Too many times, learning and development teams measure their successes based on trivial, ego driven metrics, says J D Dillion, Principle Learning Strategist for Axonify. This is a flawed way of thinking that comes from the difficulties of establishing a clear connection between the work of the training team and real business results.
Dillion references the 70:20:10 rule of learning, which demonstrates that a lot of learning happens outside of the classroom and in the trenches of employee work. Therefore, learning and development professionals must leave their need for recognition at the door and instead focus on creating performance-driven learning content that’s adaptable and responsive.
However, Dillon also warns that learning and development specialists should also be able to manage the expectations of project shareholders by keeping the focus on workforce performance goals. Training must be directly tied into the betterment of employees and the ultimate impact this has on the organization.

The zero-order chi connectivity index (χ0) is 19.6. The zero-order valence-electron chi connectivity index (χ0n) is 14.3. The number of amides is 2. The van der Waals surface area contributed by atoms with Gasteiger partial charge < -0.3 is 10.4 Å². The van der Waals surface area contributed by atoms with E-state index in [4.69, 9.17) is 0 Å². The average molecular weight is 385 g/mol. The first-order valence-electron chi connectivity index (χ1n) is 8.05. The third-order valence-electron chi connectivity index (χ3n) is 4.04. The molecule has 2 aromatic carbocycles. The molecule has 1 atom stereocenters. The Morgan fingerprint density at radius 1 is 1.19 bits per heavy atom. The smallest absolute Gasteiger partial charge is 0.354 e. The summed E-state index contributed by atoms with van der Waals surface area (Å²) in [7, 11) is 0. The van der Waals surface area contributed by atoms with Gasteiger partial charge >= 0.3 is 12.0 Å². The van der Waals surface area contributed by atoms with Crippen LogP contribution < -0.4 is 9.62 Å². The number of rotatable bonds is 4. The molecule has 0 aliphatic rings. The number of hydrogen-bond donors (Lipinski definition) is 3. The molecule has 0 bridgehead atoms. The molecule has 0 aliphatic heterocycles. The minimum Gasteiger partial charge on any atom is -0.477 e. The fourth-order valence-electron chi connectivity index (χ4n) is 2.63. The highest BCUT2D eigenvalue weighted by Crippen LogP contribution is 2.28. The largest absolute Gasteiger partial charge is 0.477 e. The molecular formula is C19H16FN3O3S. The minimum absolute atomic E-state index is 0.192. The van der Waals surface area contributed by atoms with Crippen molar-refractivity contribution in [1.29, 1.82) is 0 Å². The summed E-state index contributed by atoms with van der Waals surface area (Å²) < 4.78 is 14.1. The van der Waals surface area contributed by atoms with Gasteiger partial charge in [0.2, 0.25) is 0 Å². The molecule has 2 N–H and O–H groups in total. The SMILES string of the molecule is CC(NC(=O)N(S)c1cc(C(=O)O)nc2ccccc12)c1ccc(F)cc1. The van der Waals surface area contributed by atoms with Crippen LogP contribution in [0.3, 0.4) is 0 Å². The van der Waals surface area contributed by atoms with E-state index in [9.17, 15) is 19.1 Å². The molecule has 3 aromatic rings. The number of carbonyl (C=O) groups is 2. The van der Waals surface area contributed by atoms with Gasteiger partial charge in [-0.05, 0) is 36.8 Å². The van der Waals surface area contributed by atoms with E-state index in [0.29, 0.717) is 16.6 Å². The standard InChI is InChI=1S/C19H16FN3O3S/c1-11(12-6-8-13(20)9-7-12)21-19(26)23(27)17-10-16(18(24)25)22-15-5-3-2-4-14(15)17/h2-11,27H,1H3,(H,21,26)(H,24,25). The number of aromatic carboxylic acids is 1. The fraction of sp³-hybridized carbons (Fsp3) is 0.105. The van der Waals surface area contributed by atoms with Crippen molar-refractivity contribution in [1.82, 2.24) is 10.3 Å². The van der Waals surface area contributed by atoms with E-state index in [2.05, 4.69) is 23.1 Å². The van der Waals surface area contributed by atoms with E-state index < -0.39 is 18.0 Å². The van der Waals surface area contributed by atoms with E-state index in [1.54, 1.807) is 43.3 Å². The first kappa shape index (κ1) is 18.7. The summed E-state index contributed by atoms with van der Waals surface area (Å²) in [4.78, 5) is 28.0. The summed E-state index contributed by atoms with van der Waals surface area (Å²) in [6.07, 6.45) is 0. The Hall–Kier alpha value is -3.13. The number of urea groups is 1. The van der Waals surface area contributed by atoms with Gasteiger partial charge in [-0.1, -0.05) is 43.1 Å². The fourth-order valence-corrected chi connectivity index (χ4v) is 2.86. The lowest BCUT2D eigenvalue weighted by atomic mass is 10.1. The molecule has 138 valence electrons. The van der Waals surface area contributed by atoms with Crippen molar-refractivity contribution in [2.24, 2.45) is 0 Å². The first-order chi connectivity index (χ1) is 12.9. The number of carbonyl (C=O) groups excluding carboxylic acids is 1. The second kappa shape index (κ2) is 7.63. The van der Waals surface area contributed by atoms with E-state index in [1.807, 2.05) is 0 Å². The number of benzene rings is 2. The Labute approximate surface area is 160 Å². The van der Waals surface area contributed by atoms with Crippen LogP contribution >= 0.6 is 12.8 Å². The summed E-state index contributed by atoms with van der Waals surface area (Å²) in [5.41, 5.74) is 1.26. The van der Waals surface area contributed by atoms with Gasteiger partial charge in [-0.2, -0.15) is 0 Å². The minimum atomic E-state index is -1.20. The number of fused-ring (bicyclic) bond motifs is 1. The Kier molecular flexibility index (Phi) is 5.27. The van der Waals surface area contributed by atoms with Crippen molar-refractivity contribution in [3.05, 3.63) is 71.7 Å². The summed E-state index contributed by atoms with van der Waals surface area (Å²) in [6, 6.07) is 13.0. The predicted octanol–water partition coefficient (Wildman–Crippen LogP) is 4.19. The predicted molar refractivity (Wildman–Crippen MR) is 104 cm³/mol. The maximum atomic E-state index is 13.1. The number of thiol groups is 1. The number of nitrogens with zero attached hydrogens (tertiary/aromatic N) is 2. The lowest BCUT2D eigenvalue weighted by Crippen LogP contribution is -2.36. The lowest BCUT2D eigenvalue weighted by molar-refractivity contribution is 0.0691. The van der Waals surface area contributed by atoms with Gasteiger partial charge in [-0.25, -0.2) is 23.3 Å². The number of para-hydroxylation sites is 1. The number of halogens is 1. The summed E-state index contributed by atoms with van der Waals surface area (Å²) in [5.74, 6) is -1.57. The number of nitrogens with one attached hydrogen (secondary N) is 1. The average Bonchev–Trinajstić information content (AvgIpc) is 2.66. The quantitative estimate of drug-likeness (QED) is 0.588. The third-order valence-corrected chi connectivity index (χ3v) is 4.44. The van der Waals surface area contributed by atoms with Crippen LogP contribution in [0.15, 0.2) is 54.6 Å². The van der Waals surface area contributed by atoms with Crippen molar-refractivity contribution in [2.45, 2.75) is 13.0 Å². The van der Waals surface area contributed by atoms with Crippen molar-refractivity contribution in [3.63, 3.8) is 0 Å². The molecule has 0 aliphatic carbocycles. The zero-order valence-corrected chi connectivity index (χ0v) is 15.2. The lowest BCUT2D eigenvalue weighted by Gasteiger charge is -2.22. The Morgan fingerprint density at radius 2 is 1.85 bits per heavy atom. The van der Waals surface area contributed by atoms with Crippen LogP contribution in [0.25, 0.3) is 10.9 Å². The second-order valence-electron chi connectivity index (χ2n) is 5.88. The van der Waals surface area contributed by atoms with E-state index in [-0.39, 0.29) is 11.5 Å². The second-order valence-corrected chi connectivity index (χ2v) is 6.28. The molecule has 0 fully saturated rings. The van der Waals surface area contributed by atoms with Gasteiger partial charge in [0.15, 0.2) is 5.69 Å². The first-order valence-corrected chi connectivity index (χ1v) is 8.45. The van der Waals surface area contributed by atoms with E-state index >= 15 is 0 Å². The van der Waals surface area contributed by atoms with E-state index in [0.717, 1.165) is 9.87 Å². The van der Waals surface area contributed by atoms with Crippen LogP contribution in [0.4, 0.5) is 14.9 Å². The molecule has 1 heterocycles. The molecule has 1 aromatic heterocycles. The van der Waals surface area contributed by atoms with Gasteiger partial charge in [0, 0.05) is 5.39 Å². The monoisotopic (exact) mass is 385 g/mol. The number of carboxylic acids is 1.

The main goal of any learning and development program, no matter how brilliantly designed it may be, is not to put the training team on a pedestal, but rather to increase the potential of the learner. Dillion challenges learning and design professionals to keep their egos in check, and remain focused on this goal. By doing so, success and recognition can come naturally.
One of the biggest achievements that any learning and design pro can obtain is knowing that his or her efforts produced outstanding results for their client or organization. Much of what happens in a training department goes on behind the scenes, as there are some very creative, bright, and hardworking people who care about the education of employees.